The Tallest Dinosaur Was The?
On a scale of really tall things, humans aren’t very tall (with an average height that doesn’t even break 6 feet/1.8 meters), giraffes are kind of tall with males reaching heights of up to 18-20 feet (5.5-6 meters) or so, and then there are dinosaurs—where an average height of being taller than a several-story building was far from unusual across many different species.
Even among dinosaurs, however, there were exceptionally tall species. While giraffes might reach 20 feet (6 meters) in height, the lofty Sauroposeidon—that lived roughly 100 million years ago—had a shoulder height of 20-23 feet (6-7 meters) alone with an estimated total height of approximately 60 feet (18 meters) with its head fully raised and a tail-to-crown length of approximately 92-112 feet (28-34 meters).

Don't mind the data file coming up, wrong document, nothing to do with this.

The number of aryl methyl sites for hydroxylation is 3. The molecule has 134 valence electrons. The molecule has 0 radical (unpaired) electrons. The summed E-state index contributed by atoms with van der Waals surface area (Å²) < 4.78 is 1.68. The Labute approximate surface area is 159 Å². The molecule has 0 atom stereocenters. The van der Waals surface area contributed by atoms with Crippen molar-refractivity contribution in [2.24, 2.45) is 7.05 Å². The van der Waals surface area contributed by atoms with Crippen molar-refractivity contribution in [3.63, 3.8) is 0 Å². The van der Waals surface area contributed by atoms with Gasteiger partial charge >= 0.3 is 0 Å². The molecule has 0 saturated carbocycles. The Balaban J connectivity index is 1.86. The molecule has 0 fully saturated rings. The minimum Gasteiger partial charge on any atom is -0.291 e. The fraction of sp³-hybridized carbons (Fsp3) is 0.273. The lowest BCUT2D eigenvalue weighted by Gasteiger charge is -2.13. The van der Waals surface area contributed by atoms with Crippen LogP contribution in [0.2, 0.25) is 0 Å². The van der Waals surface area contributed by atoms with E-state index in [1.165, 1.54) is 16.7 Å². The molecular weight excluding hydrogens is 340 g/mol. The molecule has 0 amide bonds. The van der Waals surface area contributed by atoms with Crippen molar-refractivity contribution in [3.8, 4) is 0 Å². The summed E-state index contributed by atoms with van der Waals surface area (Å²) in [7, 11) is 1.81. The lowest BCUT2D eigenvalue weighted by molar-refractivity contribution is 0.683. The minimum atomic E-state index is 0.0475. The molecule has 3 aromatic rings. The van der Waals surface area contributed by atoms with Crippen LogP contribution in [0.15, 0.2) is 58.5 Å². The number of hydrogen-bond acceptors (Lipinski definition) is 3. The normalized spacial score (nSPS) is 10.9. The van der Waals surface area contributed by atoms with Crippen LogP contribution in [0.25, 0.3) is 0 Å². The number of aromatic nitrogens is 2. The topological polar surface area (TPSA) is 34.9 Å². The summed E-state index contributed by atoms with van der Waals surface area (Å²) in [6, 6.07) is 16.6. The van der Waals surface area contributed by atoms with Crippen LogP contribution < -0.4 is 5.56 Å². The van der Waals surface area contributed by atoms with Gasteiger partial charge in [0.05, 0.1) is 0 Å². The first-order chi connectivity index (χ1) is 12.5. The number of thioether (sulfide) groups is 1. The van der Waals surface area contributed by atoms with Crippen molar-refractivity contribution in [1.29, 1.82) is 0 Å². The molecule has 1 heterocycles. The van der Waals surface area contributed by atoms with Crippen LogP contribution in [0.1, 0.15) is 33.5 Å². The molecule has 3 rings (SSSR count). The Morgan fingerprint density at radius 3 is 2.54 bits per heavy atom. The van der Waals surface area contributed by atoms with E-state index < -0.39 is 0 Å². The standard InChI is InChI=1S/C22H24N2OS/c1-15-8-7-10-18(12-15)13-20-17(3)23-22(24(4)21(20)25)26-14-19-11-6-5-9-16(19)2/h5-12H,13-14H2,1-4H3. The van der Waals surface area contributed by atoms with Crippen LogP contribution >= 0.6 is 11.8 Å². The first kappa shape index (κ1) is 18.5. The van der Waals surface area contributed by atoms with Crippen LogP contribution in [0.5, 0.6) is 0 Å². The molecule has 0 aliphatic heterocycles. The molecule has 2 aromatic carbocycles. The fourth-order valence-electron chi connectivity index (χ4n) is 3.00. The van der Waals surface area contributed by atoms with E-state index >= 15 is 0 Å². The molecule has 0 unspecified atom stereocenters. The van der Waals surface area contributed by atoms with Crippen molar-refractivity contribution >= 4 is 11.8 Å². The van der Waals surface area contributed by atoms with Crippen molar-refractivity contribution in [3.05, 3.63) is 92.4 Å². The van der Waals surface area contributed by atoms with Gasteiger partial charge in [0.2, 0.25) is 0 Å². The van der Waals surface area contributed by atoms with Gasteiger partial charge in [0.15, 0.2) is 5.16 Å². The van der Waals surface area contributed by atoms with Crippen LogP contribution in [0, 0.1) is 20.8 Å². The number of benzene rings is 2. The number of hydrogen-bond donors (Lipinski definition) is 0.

To put that into perspective, that’s as tall as a small office building, and if you were to keep a Sauroposeidon as a pet and wanted to find it a suitable “dino house”, as it were, you’d need an airplane hanger big enough to accommodate a Boeing 787 Dreamliner jumbo jet.
Image courtesy of LadyofHats.